What is MRI?
Magnetic Resonance Imaging (MRI) is an advanced diagnostic imaging technique that produces high resolution, computerised images of the human body, sometimes in 3D. These are reported by an MRI specialist radiologist before being sent to your referring doctor. MRI scanning does not use radiation and is a painless procedure.
A very strong and uniform magnetic field is generated by a large magnet that is cylindrically shaped. The patient lies on a padded table that glides into the central opening (bore) of the magnet, with the body area being examined in the centre of the tunnel.
An antenna is placed over the body region being examined. This device (surface coil), detects a signal from the hydrogen (protons) in the water molecules of the body.
By varying the timing of radio-pulses, the spin of the protons can be altered, and information about the different characteristics of the body tissues can be determined. This gives MRI a very good ability to examine the soft tissues of the body that are rich in water content (muscles, cartilages, nerves) that other imaging techniques may not show very well.
What is MRI useful for?
An MRI can be used to examine most parts of the body including:
- Internal organs
- Brain and spine
- Blood vessels
- Bones and joints
- Pelvic contents
Is MRI for everyone?
MRI is a useful examination for most people but others who have certain metallic implants such as cardiac pacemakers or cochlea implants may be excluded from MRI scanning.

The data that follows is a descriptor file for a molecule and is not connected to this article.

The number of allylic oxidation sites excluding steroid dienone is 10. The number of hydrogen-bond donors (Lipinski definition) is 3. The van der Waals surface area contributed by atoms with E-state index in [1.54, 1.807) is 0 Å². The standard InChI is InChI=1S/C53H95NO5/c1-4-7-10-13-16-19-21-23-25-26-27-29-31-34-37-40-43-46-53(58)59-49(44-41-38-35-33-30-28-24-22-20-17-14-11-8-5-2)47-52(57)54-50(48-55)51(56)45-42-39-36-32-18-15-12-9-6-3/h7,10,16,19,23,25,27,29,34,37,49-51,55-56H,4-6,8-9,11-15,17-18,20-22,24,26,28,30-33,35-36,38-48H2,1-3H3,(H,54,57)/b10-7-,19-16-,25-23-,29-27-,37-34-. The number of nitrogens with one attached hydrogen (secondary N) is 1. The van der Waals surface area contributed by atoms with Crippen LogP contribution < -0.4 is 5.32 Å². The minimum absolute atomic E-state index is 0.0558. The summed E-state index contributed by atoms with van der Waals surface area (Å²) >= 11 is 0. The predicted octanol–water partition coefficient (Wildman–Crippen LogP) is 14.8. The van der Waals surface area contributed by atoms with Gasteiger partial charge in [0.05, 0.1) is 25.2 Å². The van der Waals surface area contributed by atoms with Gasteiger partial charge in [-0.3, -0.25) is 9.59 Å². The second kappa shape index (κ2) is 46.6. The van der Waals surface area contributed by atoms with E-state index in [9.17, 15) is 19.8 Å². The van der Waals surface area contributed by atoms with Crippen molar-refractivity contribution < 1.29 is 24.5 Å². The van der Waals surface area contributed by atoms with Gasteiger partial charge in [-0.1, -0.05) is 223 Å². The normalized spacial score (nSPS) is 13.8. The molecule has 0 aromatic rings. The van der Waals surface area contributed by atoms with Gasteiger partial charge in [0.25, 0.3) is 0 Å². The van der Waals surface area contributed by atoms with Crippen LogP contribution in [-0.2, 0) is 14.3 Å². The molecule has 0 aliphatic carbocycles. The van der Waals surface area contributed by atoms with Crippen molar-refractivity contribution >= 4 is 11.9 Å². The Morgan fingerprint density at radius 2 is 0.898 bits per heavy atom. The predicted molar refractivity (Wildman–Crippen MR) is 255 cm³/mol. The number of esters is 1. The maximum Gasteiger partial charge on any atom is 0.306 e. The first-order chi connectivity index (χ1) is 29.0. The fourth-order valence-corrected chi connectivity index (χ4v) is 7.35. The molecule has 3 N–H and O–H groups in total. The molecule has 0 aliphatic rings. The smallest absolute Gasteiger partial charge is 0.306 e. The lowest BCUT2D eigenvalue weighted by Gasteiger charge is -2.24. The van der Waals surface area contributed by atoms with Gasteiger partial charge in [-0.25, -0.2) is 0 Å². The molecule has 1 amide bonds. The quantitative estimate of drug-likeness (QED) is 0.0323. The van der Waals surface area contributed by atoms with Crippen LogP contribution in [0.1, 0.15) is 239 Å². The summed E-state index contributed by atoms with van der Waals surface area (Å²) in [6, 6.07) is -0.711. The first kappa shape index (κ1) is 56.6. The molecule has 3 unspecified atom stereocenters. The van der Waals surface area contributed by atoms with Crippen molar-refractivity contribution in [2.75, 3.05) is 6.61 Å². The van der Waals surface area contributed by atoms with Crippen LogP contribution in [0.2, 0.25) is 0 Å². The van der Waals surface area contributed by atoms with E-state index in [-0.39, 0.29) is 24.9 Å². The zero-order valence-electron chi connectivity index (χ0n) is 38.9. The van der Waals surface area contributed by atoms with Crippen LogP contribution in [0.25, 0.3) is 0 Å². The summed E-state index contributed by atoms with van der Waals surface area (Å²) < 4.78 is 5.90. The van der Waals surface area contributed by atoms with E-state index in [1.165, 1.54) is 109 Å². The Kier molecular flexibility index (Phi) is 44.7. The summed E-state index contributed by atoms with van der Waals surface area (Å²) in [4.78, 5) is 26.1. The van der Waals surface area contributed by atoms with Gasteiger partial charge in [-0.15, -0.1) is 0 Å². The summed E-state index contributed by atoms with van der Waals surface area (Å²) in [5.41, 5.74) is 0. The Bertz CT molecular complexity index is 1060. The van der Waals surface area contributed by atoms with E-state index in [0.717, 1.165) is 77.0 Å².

In some situations where medical devices have been implanted into the body, we will need documentation about the make and model of the device to check MRI compatibility. Please discuss all medical implants you may have with the booking staff prior to your MRI appointment.
If the patient is medically unfit to fill out the safety questionnaire, a direct family member who is aware of the patient’s entire medical history may do it for them.
If a patient does not understand English, they must bring an interpreter with them.
What does the MRI procedure involve?
Because a powerful magnet is used to obtain the images, no metal can be taken into the scan room. All patients will be asked to undress down to their underwear and will be given a gown to wear. Lockers are provided for valuables.
The MRI scan involves lying on a scan table either feet first or head first, depending on the body part being scanned, and in the majority of cases with arms by the side. A surface coil is sometimes placed over the body part being examined. The table glides into the scanner until the body part being examined is in the centre of the magnet. The machine is open at both ends throughout the MRI scan, and there is good airflow inside the machine.
MRI scans are very noisy; each scan produces loud clunking noises. For this reason ear plugs and/or headphones are used during the test.
The MRI Radiographer can communicate with the patient between scans and all patients are given a buzzer should they need to contact the Radiographer.
In some circumstances, a Contrast Injection may be used. As with any orally or injected substance, there is a minor risk that patients may suffer from a reaction to this substance.
Reactions are rare but may include:
- Low blood pressure
- Nausea / Vomiting
- Skin rash
- Anaphylactic reactions
MRI scans last between 15 and 60 minutes.
After the MRI scan, patients can resume their normal activities.
Making an appointment
When making an MRI appointment, the patient will be asked to disclose if:
- They have any electronic or metal implants or devices
- They are pregnant or breast feeding
- They have any drug or medical allergies
- They have had any recent surgery
- There is a history of metal fragments in the eyes
What to bring
Please bring all previous scans relevant to the body part being examined.